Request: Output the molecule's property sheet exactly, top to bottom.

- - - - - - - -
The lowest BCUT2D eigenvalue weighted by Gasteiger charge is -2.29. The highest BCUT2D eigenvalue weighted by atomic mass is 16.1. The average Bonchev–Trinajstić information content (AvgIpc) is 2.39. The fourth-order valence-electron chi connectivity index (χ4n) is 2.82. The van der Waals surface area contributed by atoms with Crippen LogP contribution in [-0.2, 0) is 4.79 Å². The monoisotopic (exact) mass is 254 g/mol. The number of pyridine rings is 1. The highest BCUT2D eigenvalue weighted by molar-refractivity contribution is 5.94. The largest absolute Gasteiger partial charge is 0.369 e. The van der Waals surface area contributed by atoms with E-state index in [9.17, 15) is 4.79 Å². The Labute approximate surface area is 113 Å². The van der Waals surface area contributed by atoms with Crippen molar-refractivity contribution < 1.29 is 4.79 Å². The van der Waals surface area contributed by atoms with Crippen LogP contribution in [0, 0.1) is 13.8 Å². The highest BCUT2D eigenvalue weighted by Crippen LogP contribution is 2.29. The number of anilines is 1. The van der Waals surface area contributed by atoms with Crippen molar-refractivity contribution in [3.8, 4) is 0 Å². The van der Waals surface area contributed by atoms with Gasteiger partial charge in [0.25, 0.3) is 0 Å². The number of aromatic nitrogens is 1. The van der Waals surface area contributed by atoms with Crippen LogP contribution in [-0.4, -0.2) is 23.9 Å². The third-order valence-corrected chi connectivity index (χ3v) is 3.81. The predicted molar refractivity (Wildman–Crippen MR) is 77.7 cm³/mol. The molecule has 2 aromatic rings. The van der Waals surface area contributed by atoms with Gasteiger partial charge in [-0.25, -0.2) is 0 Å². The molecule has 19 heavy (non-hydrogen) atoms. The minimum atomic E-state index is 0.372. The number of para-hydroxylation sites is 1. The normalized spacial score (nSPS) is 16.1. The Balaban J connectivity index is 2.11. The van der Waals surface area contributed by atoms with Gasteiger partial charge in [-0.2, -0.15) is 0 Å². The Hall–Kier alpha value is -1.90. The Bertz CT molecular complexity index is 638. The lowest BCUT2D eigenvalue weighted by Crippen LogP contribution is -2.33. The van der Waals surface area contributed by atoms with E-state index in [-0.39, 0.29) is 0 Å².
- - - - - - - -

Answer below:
The lowest BCUT2D eigenvalue weighted by Gasteiger charge is -2.29. The highest BCUT2D eigenvalue weighted by atomic mass is 16.1. The average Bonchev–Trinajstić information content (AvgIpc) is 2.39. The fourth-order valence-electron chi connectivity index (χ4n) is 2.82. The van der Waals surface area contributed by atoms with Crippen LogP contribution in [-0.2, 0) is 4.79 Å². The monoisotopic (exact) mass is 254 g/mol. The number of pyridine rings is 1. The highest BCUT2D eigenvalue weighted by molar-refractivity contribution is 5.94. The largest absolute Gasteiger partial charge is 0.369 e. The van der Waals surface area contributed by atoms with E-state index in [9.17, 15) is 4.79 Å². The Labute approximate surface area is 113 Å². The van der Waals surface area contributed by atoms with Crippen molar-refractivity contribution < 1.29 is 4.79 Å². The van der Waals surface area contributed by atoms with Crippen LogP contribution in [0, 0.1) is 13.8 Å². The highest BCUT2D eigenvalue weighted by Crippen LogP contribution is 2.29. The number of anilines is 1. The van der Waals surface area contributed by atoms with Crippen molar-refractivity contribution in [3.8, 4) is 0 Å². The van der Waals surface area contributed by atoms with Gasteiger partial charge in [0.25, 0.3) is 0 Å². The number of aromatic nitrogens is 1. The van der Waals surface area contributed by atoms with Crippen LogP contribution in [-0.4, -0.2) is 23.9 Å². The third-order valence-corrected chi connectivity index (χ3v) is 3.81. The predicted molar refractivity (Wildman–Crippen MR) is 77.7 cm³/mol. The molecule has 2 aromatic rings. The van der Waals surface area contributed by atoms with Gasteiger partial charge in [-0.25, -0.2) is 0 Å². The molecule has 19 heavy (non-hydrogen) atoms. The minimum atomic E-state index is 0.372. The number of para-hydroxylation sites is 1. The normalized spacial score (nSPS) is 16.1. The Balaban J connectivity index is 2.11. The van der Waals surface area contributed by atoms with Gasteiger partial charge in [-0.2, -0.15) is 0 Å². The Hall–Kier alpha value is -1.90. The Bertz CT molecular complexity index is 638. The lowest BCUT2D eigenvalue weighted by Crippen LogP contribution is -2.33. The van der Waals surface area contributed by atoms with E-state index in [-0.39, 0.29) is 0 Å².